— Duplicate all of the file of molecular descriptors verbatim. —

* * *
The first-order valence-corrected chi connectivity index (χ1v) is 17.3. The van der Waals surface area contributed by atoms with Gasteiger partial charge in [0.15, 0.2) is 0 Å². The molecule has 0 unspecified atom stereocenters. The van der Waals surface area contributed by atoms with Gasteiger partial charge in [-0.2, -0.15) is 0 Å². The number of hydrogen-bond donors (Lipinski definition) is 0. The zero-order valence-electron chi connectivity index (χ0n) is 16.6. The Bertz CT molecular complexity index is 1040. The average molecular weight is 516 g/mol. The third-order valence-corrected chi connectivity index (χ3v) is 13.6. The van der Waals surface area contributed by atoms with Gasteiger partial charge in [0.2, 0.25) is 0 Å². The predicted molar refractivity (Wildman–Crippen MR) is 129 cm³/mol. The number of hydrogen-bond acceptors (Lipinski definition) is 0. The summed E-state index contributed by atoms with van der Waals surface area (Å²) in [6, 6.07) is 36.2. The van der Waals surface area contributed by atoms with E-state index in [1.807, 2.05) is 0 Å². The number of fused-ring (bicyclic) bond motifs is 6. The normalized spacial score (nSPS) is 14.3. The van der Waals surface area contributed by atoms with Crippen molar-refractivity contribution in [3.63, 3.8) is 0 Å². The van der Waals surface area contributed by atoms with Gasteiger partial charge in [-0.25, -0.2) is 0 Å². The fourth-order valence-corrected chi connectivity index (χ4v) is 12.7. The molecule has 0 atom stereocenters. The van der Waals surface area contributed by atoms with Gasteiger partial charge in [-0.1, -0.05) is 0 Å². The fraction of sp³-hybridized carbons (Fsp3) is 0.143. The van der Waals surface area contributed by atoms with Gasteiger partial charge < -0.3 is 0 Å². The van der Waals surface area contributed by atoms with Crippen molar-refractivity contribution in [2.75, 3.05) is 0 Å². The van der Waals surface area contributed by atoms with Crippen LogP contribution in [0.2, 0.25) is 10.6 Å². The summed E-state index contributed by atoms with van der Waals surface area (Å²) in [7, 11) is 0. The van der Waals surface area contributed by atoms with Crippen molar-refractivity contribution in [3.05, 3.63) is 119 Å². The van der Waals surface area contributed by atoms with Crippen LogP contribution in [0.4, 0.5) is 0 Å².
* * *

The first-order valence-corrected chi connectivity index (χ1v) is 17.3. The van der Waals surface area contributed by atoms with Gasteiger partial charge in [0.15, 0.2) is 0 Å². The molecule has 0 unspecified atom stereocenters. The van der Waals surface area contributed by atoms with Gasteiger partial charge in [-0.2, -0.15) is 0 Å². The number of hydrogen-bond donors (Lipinski definition) is 0. The zero-order valence-electron chi connectivity index (χ0n) is 16.6. The Bertz CT molecular complexity index is 1040. The average molecular weight is 516 g/mol. The third-order valence-corrected chi connectivity index (χ3v) is 13.6. The van der Waals surface area contributed by atoms with Gasteiger partial charge in [0.2, 0.25) is 0 Å². The predicted molar refractivity (Wildman–Crippen MR) is 129 cm³/mol. The number of hydrogen-bond acceptors (Lipinski definition) is 0. The summed E-state index contributed by atoms with van der Waals surface area (Å²) in [6, 6.07) is 36.2. The van der Waals surface area contributed by atoms with E-state index in [1.807, 2.05) is 0 Å². The number of fused-ring (bicyclic) bond motifs is 6. The normalized spacial score (nSPS) is 14.3. The van der Waals surface area contributed by atoms with Crippen molar-refractivity contribution in [3.63, 3.8) is 0 Å². The van der Waals surface area contributed by atoms with Gasteiger partial charge in [-0.25, -0.2) is 0 Å². The fourth-order valence-corrected chi connectivity index (χ4v) is 12.7. The molecule has 0 atom stereocenters. The van der Waals surface area contributed by atoms with Gasteiger partial charge in [-0.1, -0.05) is 0 Å². The fraction of sp³-hybridized carbons (Fsp3) is 0.143. The van der Waals surface area contributed by atoms with Gasteiger partial charge < -0.3 is 0 Å². The van der Waals surface area contributed by atoms with Crippen molar-refractivity contribution in [2.75, 3.05) is 0 Å². The van der Waals surface area contributed by atoms with Crippen LogP contribution in [0.2, 0.25) is 10.6 Å². The summed E-state index contributed by atoms with van der Waals surface area (Å²) in [7, 11) is 0. The van der Waals surface area contributed by atoms with Crippen molar-refractivity contribution in [3.05, 3.63) is 119 Å². The van der Waals surface area contributed by atoms with Crippen LogP contribution in [0.4, 0.5) is 0 Å².